Dhanush Biopic on Isaignani Ilaiyaraaja: The Real Story of India’s ‘Musical Sage’
Dhanush is all set to play Ilaiyaraaja in his biopic which is slated to release in 2025. Here's the inspiring story of the legendary composer.
The name Ilaiyaraaja evokes a certain magic for his fans, who span across generations and countries. Everyone in my family has a favourite song, and a memory associated with the musician. Late nights and long drives are incomplete without his music playing in the background.
Sometime in 2021, I was travelling in Tamil Nadu by bus for work. I was not in a great mood and was just about to take out my headphones to listen to some music, when the driver started the bus. The buoyant ‘Rakkamma kaiya thattu’ started playing, transporting me to another world. I could instantly visualise Rajinikanth sashaying his hips and dancing in the way only he can. This song from the 1991 film Thalapathi had ranked fourth in the BBC World Service Top 10 songs in 2002.
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A smile appeared on my face, and I saw that the lady sitting next to me was also humming along to the song. As we journeyed on the green-lined highway listening to other songs from the movie Thalapathi composed by Ilaiyaraaja, I could feel my troubles melting away.
Isn’t that one of the most beautiful things about music?
It’s also the spell that Raaja, as he is fondly called, casts on you. The composer, who turned 80 this June, has composed a song for every mood. Whether you’re feeling nostalgic, missing a loved one, thinking of your parents, or want to sing along at home with friends, there is a Raaja song.
As I returned to my old office that day, I remember spending the entire evening discussing this phenomenon with my former colleague and friend, Ashok Kumar. He said that every person in Tamil Nadu will have a story associated with a Raaja song.
“There are many composers who have produced good music. But whether you’re travelling or going through a rough patch, or if it’s after 10 PM, only Ilaiyaraaja’s songs will help,” he says.
For Ashok Sir, as I fondly call him, Raaja’s music is a soothing balm. Right from when his baby boy was in the hospital, or he was unwell during the COVID-19 pandemic, the maestro’s music came to his rescue.
In fact, he shares that he has a different song denoted for specific situations. If there’s a family problem, he listens to ‘Appan endrum Ammai endrum’ from Guna and during other challenging moments, he listens to the devotional album ‘Ramana Maalai’.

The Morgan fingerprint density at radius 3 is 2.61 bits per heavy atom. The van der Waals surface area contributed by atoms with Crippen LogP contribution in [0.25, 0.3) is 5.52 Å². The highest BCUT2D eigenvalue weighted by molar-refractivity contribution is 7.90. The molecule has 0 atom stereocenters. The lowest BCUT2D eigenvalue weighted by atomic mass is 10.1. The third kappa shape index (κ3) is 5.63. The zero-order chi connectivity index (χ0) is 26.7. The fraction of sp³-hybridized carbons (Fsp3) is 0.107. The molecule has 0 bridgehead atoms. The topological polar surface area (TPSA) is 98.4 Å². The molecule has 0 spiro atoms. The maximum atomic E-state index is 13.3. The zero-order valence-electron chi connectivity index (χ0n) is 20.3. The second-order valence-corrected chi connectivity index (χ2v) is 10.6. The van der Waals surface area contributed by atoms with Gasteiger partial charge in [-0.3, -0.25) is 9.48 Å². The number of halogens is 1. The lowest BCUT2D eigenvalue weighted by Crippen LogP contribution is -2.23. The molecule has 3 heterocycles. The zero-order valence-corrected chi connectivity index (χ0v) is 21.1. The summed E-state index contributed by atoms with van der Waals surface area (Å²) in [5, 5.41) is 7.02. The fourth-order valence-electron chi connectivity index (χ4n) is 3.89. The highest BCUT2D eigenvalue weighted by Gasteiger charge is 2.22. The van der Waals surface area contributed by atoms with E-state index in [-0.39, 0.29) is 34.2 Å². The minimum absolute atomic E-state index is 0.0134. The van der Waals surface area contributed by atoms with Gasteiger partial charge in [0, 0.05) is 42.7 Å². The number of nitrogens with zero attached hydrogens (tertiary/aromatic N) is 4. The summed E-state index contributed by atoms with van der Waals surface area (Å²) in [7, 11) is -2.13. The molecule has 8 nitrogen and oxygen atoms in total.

“I used to play the cassette of Ramana Maalai whenever I needed some strength. By the time the eight songs from Side A and B were played, I would be okay. The songs speak about how we have to overcome problems. They are simply a level above anything you will ever hear,” he adds.
Like Ashok Sir, there are many individuals who turn to Ilaiyaraaja’s music to sail through their life. And now, his impressive life will come alive on the big screen through a biopic in 2025. Dhanush will reportedly essay the role. With film trade analyst, Manobala Vijayabalan, confirming the news on X, Raaja’s fans cannot wait for this treat. Here’s a look at this legend’s musical journey and life, which started at the age of 14 in Pannaipuram, Theni, Tamil Nadu.
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The making of a legend
From being called as the ‘Maestro’ by the Royal Philharmonic Orchestra, London — and being the first Asian composer to record for them in 1993 — and ‘Isaignani‘ (the musical sage) by the late Tamil Nadu chief minister, Kalaignar M Karunanidhi, Ilaiyaraaja rose through several challenges to become the beloved artist that everyone loves him for.
Named Gnanathesigan at birth in 1943, he was greatly influenced by the rich folk songs he heard growing up. Though he had to drop out of school at 14, he accompanied his brother, Pavalar Varadarajan, on concerts across the state.
Varadarajan was a musician for the undivided Communist Party of India and sang songs with political themes. Raaja’s mother asked him to accompany his brother when he was sick and his musical tutelage began under him.
After accompanying Varadarajan for over a decade, he moved to Madras along with his other brothers, Bhaskar and Gangai Amaran (also a music director and lyricist) in 1968. With little money, the brothers were forced to vacate the lodge they were living in, but another singer arranged for their stay then.
While his talent was recognised and honed, Ilaiyaraaja didn’t even have bus fare on most days, and would walk long distances to learn music. He was learning western classical music under Dhanraj Master who then waived off his fees.
In an interview with The Hindu, the musician recalled that Dhanraj Master asked him to teach other students. “With a hungry stomach, I would do it. Intuitively, I learnt the notes. Once, overcome by hunger, I asked one of the students, Raja, to buy me a cup of tea and he immediately obliged,” Ilaiyaraaja explained then.
It was here that the then 25-year-old was introduced to the great stalwarts of classical music like Bach, Beethoven, Mozart, Schubert and more. Post this, he learnt classical guitar from the Trinity College of Music, London, where he was a gold medallist.
In the early 1970s, the maestro started working as a freelance musician and became the lead guitarist in music director Salil Chowdhury’s Chennai orchestra. Chowdhury had once famously said, “Our main guitarist in Chennai is the best composer in India.”
He was then spotted by Kannada film composer GK Venkatesh and assisted him in over 200 films. Here, he learnt composing and started writing his own compositions. He got his first break with film producer Panchu Arunachalam who asked him to compose six songs for his film Annakili in 1976. The music, which was folksy, was a hit and thus began the composer’s tryst with Tamil cinema.
When Ilaiyaraaja entered the music industry, Tamil cinema was dominated by the likes of MS Viswanathan and KV Mahadevan. With roots in folk, carnatic music and an education in western classical music, he ushered in a new musical era.